HHS Metrics Workgroup Update
Dr. Andrew Forsyth, Senior Science Advisor in the Office of HIV/AIDS Policy, updated the Council on efforts underway in the Department of Health and Human Services to streamline and standardize HIV program metrics and data collection activities in response to the Strategy’s call for a more coordinated national response to the epidemic. He highlighted efforts of an internal working group to inventory the various measures in use as well as a recent consultation with external stakeholders including representatives from State and local health departments, community-based organizations, academia, and others. He noted that the Department’s work with the jurisdictions participating in the 12 Cities Project has been very helpful in informing this process.
Youth and HIV
A year after last examining the issue of youth and HIV, PACHA devoted a half-day of the meeting to a series of presentations on the topic by representatives of key Federal agencies, providers of youth services, and youth leaders. The presentations underscored the unique challenges youth face and showcased several innovative responses to youth HIV/AIDS prevention, care, and treatment. Miguel Gomez of AIDS.gov discussed trends in the use of mobile technology by youth and how this can be an effective instrument to reach young people. Ms. Deborah von Zinkernagel shared how PEPFAR uses new media to reach youth through their HIV Free Generation video game and the SHUGA online drama series. Dr. John Douglas of CDC discussed how the Division of Adolescent and School Health (DASH) targets its investments primarily for State and local education agencies and non-governmental organizations to improve classroom education and promote model school policy. Ms. Evelyn Kappler, Acting Director of the newly formed HHS Office of Adolescent Health, profiled how HIV prevention is integrated into a number of its pregnancy prevention grant programs. Finally, the Council heard from two compelling young leaders who shared personal perspectives. Mr. Lawrence Stallworth of Ohio Advocates Youth Leadership Council spoke about his life after receiving an HIV diagnosis and the discrimination and stigma he has experienced. Ms. Sade Powell, an HIV peer educator representing the International Youth Leadership Council, shared that among the young people she engages with she finds not only a lack of HIV awareness, but also only marginal interest in learning about or adopting behaviors that decrease risk of contracting HIV.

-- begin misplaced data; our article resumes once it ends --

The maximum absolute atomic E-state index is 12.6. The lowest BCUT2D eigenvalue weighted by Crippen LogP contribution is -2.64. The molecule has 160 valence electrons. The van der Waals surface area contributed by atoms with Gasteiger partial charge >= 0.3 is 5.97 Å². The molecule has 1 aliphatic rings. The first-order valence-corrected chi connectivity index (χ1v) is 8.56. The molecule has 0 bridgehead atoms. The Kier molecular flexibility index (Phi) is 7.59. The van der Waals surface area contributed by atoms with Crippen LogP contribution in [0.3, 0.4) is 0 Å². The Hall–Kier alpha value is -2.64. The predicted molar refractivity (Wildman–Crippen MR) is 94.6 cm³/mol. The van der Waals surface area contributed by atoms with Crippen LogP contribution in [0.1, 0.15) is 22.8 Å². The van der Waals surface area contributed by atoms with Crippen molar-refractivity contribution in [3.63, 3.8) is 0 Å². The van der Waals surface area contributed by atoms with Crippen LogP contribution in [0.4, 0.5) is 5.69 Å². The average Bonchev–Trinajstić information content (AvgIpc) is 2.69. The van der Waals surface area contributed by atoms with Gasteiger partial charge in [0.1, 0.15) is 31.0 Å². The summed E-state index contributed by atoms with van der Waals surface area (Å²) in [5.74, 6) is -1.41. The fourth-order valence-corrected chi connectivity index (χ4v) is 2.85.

The presentations and rich discussions that followed each provided the members of the PACHA with much to consider as they continue their work in the months ahead.